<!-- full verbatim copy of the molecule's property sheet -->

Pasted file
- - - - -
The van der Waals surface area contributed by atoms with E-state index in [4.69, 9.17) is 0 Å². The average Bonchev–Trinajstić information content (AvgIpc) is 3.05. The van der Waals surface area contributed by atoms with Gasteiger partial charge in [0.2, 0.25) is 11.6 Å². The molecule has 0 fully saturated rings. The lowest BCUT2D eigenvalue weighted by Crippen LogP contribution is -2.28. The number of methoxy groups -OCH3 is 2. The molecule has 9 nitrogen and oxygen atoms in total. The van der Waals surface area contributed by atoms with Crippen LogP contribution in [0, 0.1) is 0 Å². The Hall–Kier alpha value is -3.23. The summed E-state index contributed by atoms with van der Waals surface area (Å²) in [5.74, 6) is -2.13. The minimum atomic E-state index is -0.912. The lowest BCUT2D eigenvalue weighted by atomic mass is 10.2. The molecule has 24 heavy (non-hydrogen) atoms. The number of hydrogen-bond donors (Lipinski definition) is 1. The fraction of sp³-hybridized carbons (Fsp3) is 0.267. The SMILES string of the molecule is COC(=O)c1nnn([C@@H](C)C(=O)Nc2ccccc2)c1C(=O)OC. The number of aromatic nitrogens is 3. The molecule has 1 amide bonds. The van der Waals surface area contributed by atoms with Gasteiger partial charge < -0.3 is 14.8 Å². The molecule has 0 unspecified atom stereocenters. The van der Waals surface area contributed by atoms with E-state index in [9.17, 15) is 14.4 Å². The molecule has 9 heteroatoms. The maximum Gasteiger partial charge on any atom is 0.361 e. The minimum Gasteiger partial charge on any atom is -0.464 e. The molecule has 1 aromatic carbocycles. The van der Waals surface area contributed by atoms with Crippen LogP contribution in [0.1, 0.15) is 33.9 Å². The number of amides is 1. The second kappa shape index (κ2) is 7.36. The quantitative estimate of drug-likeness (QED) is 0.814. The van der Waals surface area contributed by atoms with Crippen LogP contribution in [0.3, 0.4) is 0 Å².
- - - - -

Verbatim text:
The van der Waals surface area contributed by atoms with E-state index in [4.69, 9.17) is 0 Å². The average Bonchev–Trinajstić information content (AvgIpc) is 3.05. The van der Waals surface area contributed by atoms with Gasteiger partial charge in [0.2, 0.25) is 11.6 Å². The molecule has 0 fully saturated rings. The lowest BCUT2D eigenvalue weighted by Crippen LogP contribution is -2.28. The number of methoxy groups -OCH3 is 2. The molecule has 9 nitrogen and oxygen atoms in total. The van der Waals surface area contributed by atoms with Crippen LogP contribution in [0, 0.1) is 0 Å². The Hall–Kier alpha value is -3.23. The summed E-state index contributed by atoms with van der Waals surface area (Å²) in [5.74, 6) is -2.13. The minimum atomic E-state index is -0.912. The lowest BCUT2D eigenvalue weighted by atomic mass is 10.2. The molecule has 24 heavy (non-hydrogen) atoms. The number of hydrogen-bond donors (Lipinski definition) is 1. The fraction of sp³-hybridized carbons (Fsp3) is 0.267. The SMILES string of the molecule is COC(=O)c1nnn([C@@H](C)C(=O)Nc2ccccc2)c1C(=O)OC. The number of aromatic nitrogens is 3. The molecule has 1 amide bonds. The van der Waals surface area contributed by atoms with Gasteiger partial charge < -0.3 is 14.8 Å². The molecule has 0 unspecified atom stereocenters. The van der Waals surface area contributed by atoms with E-state index in [9.17, 15) is 14.4 Å². The molecule has 9 heteroatoms. The maximum Gasteiger partial charge on any atom is 0.361 e. The minimum Gasteiger partial charge on any atom is -0.464 e. The molecule has 1 aromatic carbocycles. The van der Waals surface area contributed by atoms with Crippen LogP contribution in [0.1, 0.15) is 33.9 Å². The number of amides is 1. The second kappa shape index (κ2) is 7.36. The quantitative estimate of drug-likeness (QED) is 0.814. The van der Waals surface area contributed by atoms with Crippen LogP contribution in [0.3, 0.4) is 0 Å².